|Project by Eric Criss||posted 650 days ago||1231 views||0 times favorited||5 comments|
October 30, 2011
For about a year now, I’ve been interested in trying my hand at building a cabinet. This summer (2011) while moving things around in the laundry room we discovered the particleboard floor cabinet in this room was beginning to crumble.
Make another from particle board!!! Sorry LJs. Its my first cabinet. I’m not going to shed the bucks for a sheet of 3/4” 11-ply baltic birch on my first attempt. However, I did want to work with prefinished sheet goods for the first time. I decided to go with a 3/4” melamine skinned with Norwegian Maple.
I quickly built the carcass.
I was pretty happy with the tight jointery.
I have made faceframes before so I went right to the solid maple to build the actual faceframe with pocket screw joints. (Seen below)
Many weeks passed as I was shopping for the right cabinet-maker’s router bit set for the doors. My generic bits finally arrived in the mail. I first made a prototype out of pine. I’m using most of the same dimensions as the cabinet I am replacing… however, when building the door, I forgot I widened the cabinet by 1 inch. See the skinny little door below. Oh well. That’s what prototypes are for right?
Next I begin the actual door stiles and rails out of solid maple. Here I learned a little bit about snipe on my router table. One set of opposing joints are open
while the other pair of opposing joints are tight.
My router table fence is one single piece for the in-feed and the out-feed. I was able to fix this on the second door by clamping a single lining of cardboard (cut from a Eggos box) to the fence on the out-feed side of the bit. This prevented the work piece from falling into the bit as the tail of the work piece left the in-feed fence.
Since this is for a laundry room, I might just wood fill the crack. On the brighter side, my measuring paid off in the long run as both doors meet perfectly in the middle with a 1/32” gap covering the wider faceframe.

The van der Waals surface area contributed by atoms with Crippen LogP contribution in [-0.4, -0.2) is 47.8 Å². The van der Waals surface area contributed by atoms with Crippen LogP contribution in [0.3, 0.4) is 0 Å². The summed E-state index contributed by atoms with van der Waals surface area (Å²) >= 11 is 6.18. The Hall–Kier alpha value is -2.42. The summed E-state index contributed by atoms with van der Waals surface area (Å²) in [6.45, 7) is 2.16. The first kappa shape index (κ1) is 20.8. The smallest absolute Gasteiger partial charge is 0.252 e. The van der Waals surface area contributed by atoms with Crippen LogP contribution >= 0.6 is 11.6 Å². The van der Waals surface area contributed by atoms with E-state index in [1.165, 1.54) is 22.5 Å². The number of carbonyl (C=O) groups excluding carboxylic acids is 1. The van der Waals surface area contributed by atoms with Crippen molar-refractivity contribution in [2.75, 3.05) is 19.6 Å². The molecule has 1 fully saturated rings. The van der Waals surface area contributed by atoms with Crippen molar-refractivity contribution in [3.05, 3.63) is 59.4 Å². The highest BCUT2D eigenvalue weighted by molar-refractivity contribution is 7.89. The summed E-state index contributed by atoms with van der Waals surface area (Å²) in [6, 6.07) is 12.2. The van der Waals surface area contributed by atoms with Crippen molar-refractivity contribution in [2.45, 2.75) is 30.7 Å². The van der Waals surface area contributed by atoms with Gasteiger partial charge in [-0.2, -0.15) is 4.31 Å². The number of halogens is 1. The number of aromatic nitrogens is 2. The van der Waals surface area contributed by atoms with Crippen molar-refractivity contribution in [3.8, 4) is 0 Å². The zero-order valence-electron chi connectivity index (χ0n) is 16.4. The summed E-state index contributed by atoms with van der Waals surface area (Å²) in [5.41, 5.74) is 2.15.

1/1/12 – OK. Today I finished the flat panels. I had to make a detour and build a panel cutting jig. Its worked ok for this project but I would like to build a slightly wider panel sled as a keeper.
1/2/12 – Assembled, glued-up and hinged up while waiting on dye to arrive from Rockler.
1/4/12 – Only two days of Christmas Break left. Today I built the drawer for the cabinet. I was excited to use my new Portal Cable router! My plan was to make a test draw from pine and the final drawer from Aspen. However, my test drawer came out pretty OK and the pine doesn’t appear half bad. Since this is a laundry room cabinet and not part of our kitchen, I plan on keeping and using the pine version.
The dovetail jig (Harbor Freight) was a little picky to set as usual. I am alway surprised just how close I need to bring the flare of the dovetail bit to the collar of the guide bushing to make this work. Fortunately its not a brass bushing so a little cut into the bushing shouldn’t hurt anything other than my woodworking ego.
2/2/12 – Groundhog Day
I really don’t like finishing. It seems every time I have a project glued up and ready for final finishing, I blow it with the stain and/or top coat.
THIS TIME IS DIFFERENT
First I added 6 coats of Transtint dye. (Left door) I’m a first-time dye-er so I used regular water as my solvent. I suppose I could have made a stronger dye mix and saved on the number of coats. Live and learn.
The right door has one additional coat of Olympic antique cherry oil based gel stain.
Tonight I’ve been spraying lacquer coats. I’m using Watco rattle cans. Boy oh boy the garage STINKS tonight! I planned on building the lacquer up with gloss and the top coating with satin. However, so far I really like the sheen. I might just leave it gloss.
Next, I plan to rub it out with a light wet sand and finish with wax and steel wool. I’ve never done this step before either.
February 23, 2012
Project complete today. The trashy cabinet I ripped out looked like this on the bottom.
Here’s the final product. I’ve got a little dry wall dust clean up in the corner but you get the idea.
This project took an incredibly long time but the process was enjoyable. I finally feel confident about staining and finishing a project. I am a big fan of lacquer now! I am now gaining interested in finishing with BLO on my next project. Hope you enjoyed the photos.